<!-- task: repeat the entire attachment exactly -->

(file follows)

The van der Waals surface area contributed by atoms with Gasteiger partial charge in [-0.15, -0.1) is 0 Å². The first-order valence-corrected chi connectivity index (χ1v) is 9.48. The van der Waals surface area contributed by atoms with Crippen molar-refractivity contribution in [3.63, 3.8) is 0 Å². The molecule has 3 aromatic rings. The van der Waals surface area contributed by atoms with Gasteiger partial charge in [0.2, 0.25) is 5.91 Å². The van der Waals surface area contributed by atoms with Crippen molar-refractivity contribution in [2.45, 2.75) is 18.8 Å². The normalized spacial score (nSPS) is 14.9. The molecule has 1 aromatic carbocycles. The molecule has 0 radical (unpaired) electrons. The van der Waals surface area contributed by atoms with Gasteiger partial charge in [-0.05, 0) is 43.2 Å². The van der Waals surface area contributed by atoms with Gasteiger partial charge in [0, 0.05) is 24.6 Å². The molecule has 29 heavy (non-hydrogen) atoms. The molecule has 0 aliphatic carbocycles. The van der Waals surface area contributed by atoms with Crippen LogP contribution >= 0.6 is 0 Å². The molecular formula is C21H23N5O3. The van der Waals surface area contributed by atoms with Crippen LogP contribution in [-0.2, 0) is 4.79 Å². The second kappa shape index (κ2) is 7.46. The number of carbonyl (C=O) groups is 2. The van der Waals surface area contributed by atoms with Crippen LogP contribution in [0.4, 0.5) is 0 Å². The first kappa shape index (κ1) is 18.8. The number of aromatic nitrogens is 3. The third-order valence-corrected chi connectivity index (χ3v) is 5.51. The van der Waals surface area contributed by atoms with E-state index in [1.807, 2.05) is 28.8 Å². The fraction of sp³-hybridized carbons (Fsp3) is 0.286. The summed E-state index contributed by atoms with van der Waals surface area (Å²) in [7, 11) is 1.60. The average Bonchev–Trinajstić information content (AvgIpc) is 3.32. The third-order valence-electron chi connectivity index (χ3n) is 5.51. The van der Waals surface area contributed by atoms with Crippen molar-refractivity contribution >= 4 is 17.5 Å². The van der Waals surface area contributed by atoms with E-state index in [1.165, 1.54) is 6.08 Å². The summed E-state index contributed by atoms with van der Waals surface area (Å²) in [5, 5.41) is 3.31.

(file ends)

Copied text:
The van der Waals surface area contributed by atoms with Gasteiger partial charge in [-0.15, -0.1) is 0 Å². The first-order valence-corrected chi connectivity index (χ1v) is 9.48. The van der Waals surface area contributed by atoms with Crippen molar-refractivity contribution in [3.63, 3.8) is 0 Å². The molecule has 3 aromatic rings. The van der Waals surface area contributed by atoms with Gasteiger partial charge in [0.2, 0.25) is 5.91 Å². The van der Waals surface area contributed by atoms with Crippen molar-refractivity contribution in [2.45, 2.75) is 18.8 Å². The normalized spacial score (nSPS) is 14.9. The molecule has 1 aromatic carbocycles. The molecule has 0 radical (unpaired) electrons. The van der Waals surface area contributed by atoms with Gasteiger partial charge in [-0.05, 0) is 43.2 Å². The van der Waals surface area contributed by atoms with Gasteiger partial charge in [0, 0.05) is 24.6 Å². The molecule has 29 heavy (non-hydrogen) atoms. The molecule has 0 aliphatic carbocycles. The van der Waals surface area contributed by atoms with Crippen LogP contribution >= 0.6 is 0 Å². The molecular formula is C21H23N5O3. The van der Waals surface area contributed by atoms with Crippen LogP contribution in [-0.2, 0) is 4.79 Å². The second kappa shape index (κ2) is 7.46. The number of carbonyl (C=O) groups is 2. The van der Waals surface area contributed by atoms with Crippen LogP contribution in [0.4, 0.5) is 0 Å². The first kappa shape index (κ1) is 18.8. The number of aromatic nitrogens is 3. The third-order valence-corrected chi connectivity index (χ3v) is 5.51. The van der Waals surface area contributed by atoms with E-state index in [1.807, 2.05) is 28.8 Å². The fraction of sp³-hybridized carbons (Fsp3) is 0.286. The summed E-state index contributed by atoms with van der Waals surface area (Å²) in [7, 11) is 1.60. The average Bonchev–Trinajstić information content (AvgIpc) is 3.32. The third-order valence-electron chi connectivity index (χ3n) is 5.51. The van der Waals surface area contributed by atoms with Crippen molar-refractivity contribution >= 4 is 17.5 Å². The van der Waals surface area contributed by atoms with E-state index in [1.165, 1.54) is 6.08 Å². The summed E-state index contributed by atoms with van der Waals surface area (Å²) in [5, 5.41) is 3.31.